Additionally, Tuomala said cost should be considered.

“If we get more police, we’ll be paying for it. That’s an issue for the town — do they want to pay more taxes to get more police?” he asked.

In response a question that pertained to the new residents in town, most likely as a result of the pandemic, Roy said he hopes they get involved in the community and become part of it.

Additionally, in regard to home businesses in town, he said he would consider improving cell phone communication to support residents’ home businesses.

“There are still plenty parts of this town where you can’t get a cell phone signal or you can’t conduct business from your home, so giving them the opportunity to work from home would be a great avenue,” he said, adding if elected, he would also support existing local businesses in town.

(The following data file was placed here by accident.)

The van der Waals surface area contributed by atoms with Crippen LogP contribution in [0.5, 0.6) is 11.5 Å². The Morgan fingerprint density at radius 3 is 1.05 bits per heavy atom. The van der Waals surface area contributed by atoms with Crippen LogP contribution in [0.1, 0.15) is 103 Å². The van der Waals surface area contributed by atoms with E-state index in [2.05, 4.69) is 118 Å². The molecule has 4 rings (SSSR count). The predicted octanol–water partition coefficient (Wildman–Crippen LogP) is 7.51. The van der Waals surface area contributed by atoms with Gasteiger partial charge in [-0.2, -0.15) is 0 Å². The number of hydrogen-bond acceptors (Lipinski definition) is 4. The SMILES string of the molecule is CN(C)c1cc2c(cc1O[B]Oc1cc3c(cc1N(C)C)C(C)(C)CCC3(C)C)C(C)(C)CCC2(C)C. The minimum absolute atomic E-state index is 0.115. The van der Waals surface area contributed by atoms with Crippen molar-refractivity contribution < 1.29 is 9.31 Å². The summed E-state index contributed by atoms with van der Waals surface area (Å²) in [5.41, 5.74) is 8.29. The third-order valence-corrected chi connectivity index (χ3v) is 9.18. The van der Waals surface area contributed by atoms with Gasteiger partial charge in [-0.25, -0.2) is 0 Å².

In regard to small businesses in town, Tuomala said the first thing people want to know when he tells them he’s running for First Selectman is will he attract the same number of new businesses to town as he did in his role in economic development in Danbury.

He said he has “no interest and no plan” to economically develop Roxbury and would like to ensure the town remains rural.

He said while he supports home businesses in town, and mentioned utilizing the local library as potential space for this, “the overall picture is ... of all the businesses we have, from the market to the distillery to the pizza place ... I would suggest there is no commercial opportunity for business here.... We are fine with what we have,” said Tuomala.

He added the surrounding towns, which are within ten minutes distance from Roxbury, have a lot of services and businesses, “so I don’t see Roxbury needs them. I don’t want the town to change. Once you start it, it starts to build so I would not be supportive.”